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Learn More About Air Humidifiers

 

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  • Learn More About Humidifiers

    If you have a question about air humidifiers that is not covered here, please e-mail us at info@allergybegone.com and we will do our best to answer it.

    What is a humidifier?

    A humidifier is an appliance that adds moisture to the air. They come in many shapes and sizes, from portable models to whole house systems hooked up directly to the furnace or A/C systems.
    • The most common is an evaporative humidifier. It consists of a fan that blows the air through a damp wick filter, thus enriching it with moisture. Most popular brands are Honeywell, Bionaire, Hunter and Holmes.
    • An impeller humidifier has a rotating disc, which breaks the water into fine droplets that float into the air. A good example of such humidifier would be the Air-O-Swiss brand.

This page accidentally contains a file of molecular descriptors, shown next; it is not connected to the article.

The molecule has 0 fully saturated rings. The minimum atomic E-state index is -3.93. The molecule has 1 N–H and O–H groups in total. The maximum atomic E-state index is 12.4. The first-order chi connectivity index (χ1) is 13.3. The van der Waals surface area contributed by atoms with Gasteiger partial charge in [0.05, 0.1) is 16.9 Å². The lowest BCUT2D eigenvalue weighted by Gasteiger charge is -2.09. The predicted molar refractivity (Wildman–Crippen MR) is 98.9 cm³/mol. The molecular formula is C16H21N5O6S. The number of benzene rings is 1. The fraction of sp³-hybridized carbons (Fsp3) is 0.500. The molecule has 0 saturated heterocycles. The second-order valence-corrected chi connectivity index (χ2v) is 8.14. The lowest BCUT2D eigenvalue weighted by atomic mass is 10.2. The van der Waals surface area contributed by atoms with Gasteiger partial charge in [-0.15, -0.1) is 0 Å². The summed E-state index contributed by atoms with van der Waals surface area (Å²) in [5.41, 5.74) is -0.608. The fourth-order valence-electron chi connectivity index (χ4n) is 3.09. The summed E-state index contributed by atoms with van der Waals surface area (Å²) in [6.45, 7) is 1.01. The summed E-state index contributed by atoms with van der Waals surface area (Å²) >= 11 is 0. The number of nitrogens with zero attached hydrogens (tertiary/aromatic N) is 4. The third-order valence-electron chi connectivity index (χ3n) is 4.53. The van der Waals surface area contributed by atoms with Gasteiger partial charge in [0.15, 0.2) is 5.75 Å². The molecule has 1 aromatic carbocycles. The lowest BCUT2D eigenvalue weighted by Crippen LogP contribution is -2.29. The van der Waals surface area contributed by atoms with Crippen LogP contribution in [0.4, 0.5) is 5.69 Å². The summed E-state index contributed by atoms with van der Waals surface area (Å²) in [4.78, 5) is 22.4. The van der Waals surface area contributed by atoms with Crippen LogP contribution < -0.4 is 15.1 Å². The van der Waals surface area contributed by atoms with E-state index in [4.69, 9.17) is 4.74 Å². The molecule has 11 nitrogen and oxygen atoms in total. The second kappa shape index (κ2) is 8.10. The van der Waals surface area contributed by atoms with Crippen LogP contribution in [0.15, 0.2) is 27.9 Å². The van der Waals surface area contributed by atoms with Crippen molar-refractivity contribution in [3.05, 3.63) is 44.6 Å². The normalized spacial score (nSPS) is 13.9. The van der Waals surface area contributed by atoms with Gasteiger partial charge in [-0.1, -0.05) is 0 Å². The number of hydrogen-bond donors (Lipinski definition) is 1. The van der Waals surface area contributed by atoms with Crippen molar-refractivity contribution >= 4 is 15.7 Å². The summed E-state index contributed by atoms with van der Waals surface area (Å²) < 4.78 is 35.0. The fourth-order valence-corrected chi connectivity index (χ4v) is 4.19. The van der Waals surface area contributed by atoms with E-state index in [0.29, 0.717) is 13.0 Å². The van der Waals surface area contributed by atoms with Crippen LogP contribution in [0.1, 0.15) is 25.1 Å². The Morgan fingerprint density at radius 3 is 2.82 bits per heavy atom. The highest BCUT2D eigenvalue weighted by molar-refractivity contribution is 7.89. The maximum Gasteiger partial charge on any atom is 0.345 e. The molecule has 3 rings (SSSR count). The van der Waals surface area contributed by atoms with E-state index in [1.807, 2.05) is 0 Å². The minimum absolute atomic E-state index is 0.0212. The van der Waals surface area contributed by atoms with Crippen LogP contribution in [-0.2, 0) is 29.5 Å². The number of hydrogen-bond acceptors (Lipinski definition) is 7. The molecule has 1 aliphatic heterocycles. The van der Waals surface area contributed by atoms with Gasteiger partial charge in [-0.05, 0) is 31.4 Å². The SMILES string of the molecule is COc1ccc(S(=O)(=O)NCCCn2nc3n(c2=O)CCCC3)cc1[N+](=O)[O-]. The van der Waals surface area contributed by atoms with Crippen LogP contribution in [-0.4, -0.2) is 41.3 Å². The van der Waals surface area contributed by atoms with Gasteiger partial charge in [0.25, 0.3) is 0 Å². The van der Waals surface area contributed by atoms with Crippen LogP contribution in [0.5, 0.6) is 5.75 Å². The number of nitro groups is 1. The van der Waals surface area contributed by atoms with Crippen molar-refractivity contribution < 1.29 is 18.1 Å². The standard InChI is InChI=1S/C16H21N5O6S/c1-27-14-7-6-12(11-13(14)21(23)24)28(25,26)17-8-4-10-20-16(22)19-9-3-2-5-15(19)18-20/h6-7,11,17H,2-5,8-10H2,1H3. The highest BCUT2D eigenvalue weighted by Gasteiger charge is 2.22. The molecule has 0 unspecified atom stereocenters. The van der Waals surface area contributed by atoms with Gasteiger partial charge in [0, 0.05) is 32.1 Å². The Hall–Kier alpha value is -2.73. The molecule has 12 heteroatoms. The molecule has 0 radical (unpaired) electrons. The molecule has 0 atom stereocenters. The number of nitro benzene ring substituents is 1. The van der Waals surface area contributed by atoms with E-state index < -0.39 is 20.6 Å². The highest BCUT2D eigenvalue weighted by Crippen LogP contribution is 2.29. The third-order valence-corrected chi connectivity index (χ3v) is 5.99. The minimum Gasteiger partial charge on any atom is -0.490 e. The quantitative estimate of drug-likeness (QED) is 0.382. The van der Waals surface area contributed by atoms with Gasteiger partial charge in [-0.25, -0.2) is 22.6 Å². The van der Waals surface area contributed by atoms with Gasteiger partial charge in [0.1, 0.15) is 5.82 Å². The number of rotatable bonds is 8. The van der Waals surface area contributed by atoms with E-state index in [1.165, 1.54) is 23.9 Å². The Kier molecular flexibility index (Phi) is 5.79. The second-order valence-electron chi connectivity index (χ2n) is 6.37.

• An ultrasonic humidifier uses a metal diaphram vibrating at an ultrasonic frequency, which creates water droplets that exit the humidifier in the form of a cool fog. For the best in ultrasonic humidifiers, choose Air-O-Swiss.
    • A steam humidifier (also called a warm mist humidifier or a vaporizer) boils water, releasing steam and moisture into the air. The least expensive of humidifiers, these usually have a medicine cup, where you can add medicated inhalant to be released with the vapors. Choose between Honeywell or Slant/Fin humidifiers.